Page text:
The Art of Thinking Clearly (Hardcover)
The Art of Thinking Clearly by world-class thinker and entrepreneur Rolf Dobelli is an eye-opening look at human psychology and reasoning — essential reading for anyone who wants to avoid “cognitive errors” and make better choices in all aspects of their lives.
Have you ever: Invested time in something that, with hindsight, just wasn’t worth it? Or continued doing something you knew was bad for you? These are examples of cognitive biases, simple errors we all make in our day-to-day thinking. But by knowing what they are and how to spot them, we can avoid them and make better decisions.
Simple, clear, and always surprising, this indispensable book will change the way you think and transform your decision-making—work, at home, every day. It reveals, in 99 short chapters, the most common errors of judgment, and how to avoid them.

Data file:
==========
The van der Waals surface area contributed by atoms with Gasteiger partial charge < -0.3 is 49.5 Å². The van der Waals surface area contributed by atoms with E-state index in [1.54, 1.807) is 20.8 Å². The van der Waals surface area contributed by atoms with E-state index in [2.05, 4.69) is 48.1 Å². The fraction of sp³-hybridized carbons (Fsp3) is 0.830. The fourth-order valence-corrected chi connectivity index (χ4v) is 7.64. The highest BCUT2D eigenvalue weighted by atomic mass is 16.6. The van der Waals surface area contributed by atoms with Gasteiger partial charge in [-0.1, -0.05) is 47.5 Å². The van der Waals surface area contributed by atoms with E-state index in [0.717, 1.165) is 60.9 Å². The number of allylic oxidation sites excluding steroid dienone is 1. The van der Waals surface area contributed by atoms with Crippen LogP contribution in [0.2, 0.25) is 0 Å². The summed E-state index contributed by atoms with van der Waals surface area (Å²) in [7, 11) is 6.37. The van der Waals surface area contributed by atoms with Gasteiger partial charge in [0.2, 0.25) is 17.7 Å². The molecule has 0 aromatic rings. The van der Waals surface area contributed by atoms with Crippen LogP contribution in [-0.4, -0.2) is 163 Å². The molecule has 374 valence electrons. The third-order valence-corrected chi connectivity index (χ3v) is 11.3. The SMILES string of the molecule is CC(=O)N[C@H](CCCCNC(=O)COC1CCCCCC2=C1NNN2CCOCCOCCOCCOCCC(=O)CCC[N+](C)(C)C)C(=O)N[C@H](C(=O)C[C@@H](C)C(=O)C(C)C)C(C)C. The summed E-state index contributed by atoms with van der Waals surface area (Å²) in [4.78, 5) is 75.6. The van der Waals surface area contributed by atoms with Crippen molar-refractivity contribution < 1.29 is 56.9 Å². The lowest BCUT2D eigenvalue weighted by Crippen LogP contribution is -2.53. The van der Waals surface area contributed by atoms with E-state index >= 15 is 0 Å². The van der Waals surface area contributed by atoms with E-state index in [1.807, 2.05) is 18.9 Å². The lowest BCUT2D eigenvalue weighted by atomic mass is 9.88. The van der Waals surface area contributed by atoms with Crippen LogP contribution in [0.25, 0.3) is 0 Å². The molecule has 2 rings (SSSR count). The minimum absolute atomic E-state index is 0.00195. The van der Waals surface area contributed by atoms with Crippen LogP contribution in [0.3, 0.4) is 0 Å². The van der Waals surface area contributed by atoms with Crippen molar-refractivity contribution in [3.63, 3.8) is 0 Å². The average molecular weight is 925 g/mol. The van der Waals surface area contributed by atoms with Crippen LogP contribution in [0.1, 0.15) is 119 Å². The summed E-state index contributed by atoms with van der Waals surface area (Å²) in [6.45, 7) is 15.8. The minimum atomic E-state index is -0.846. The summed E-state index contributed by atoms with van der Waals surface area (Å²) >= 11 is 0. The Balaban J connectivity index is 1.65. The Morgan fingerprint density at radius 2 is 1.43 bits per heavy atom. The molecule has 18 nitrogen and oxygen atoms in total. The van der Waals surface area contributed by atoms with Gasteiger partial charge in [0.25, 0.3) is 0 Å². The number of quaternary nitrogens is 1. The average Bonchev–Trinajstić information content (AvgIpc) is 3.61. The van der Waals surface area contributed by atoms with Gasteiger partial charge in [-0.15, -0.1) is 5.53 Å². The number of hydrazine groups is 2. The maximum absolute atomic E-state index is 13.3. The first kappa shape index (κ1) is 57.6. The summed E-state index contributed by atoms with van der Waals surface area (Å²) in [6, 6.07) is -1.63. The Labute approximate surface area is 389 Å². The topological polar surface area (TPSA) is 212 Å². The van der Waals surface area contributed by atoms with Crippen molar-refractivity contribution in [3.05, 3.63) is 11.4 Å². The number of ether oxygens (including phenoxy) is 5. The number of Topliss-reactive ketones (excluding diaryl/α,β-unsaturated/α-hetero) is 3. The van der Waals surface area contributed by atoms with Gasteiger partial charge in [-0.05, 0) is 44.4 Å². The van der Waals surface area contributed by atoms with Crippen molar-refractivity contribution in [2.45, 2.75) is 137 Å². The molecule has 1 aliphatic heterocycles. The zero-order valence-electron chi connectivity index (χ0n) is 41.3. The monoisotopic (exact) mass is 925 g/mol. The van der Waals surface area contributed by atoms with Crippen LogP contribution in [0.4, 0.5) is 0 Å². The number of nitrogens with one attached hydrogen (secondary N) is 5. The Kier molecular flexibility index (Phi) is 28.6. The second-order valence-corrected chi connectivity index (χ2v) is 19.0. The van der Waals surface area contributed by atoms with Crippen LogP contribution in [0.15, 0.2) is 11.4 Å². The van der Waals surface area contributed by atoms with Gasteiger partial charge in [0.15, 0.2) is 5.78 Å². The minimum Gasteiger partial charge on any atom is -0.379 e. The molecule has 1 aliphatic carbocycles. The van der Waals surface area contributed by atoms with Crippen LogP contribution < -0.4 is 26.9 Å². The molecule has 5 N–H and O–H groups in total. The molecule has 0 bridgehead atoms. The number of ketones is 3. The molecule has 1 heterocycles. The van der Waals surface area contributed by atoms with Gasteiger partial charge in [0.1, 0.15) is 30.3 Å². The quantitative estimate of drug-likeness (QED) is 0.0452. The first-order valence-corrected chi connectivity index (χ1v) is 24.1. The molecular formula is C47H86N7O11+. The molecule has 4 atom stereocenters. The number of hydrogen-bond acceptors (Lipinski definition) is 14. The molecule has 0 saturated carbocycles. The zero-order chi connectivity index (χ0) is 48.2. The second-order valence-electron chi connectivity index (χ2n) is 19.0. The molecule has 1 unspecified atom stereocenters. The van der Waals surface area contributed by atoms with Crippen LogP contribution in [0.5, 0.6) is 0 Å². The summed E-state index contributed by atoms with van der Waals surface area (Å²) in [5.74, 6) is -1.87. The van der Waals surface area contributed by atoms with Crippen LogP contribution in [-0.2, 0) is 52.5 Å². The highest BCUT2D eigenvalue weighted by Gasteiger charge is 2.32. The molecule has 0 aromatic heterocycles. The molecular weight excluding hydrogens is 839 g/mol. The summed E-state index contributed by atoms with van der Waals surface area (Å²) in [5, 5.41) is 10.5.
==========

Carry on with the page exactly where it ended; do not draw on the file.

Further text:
Rolf Dobelli is a bestselling writer and entrepreneur. He is the founder of Zurich.Minds, a community of some of the world's most famed and distinguished thinkers, scientists, artists, and entrepreneurs, and a cofounder of getAbstract, the world's largest publisher of compressed knowledge. He lives in Lucerne, Switzerland.
— Iris Bohnet, Professor and Academic Dean, Harvard Kennedy School, Director of the Harvard Decision Science Laboratory
“Dobelli examines our most common decision-making failings with engaging eloquence and describes how to counter them with instructive good sense.”
— Robert Cialdini, author of Influence
“…a serious examination of the faulty reasoning that leads to repeated mistakes by individuals, businesses, and nations…In this fascinating book, Dobelli does not offer a recipe for happiness but a well-considered treatise on avoiding ‘self-induced unhappiness.’”
— Booklist (starred review)
“…easy-going prose…what [Dobelli] does is pinpoint exactly the assumptions, bias and illusions that shape our thinking and decision-making processes in both business and personal relationships that can cost us dearly as individuals and as a society.”
— Financial Times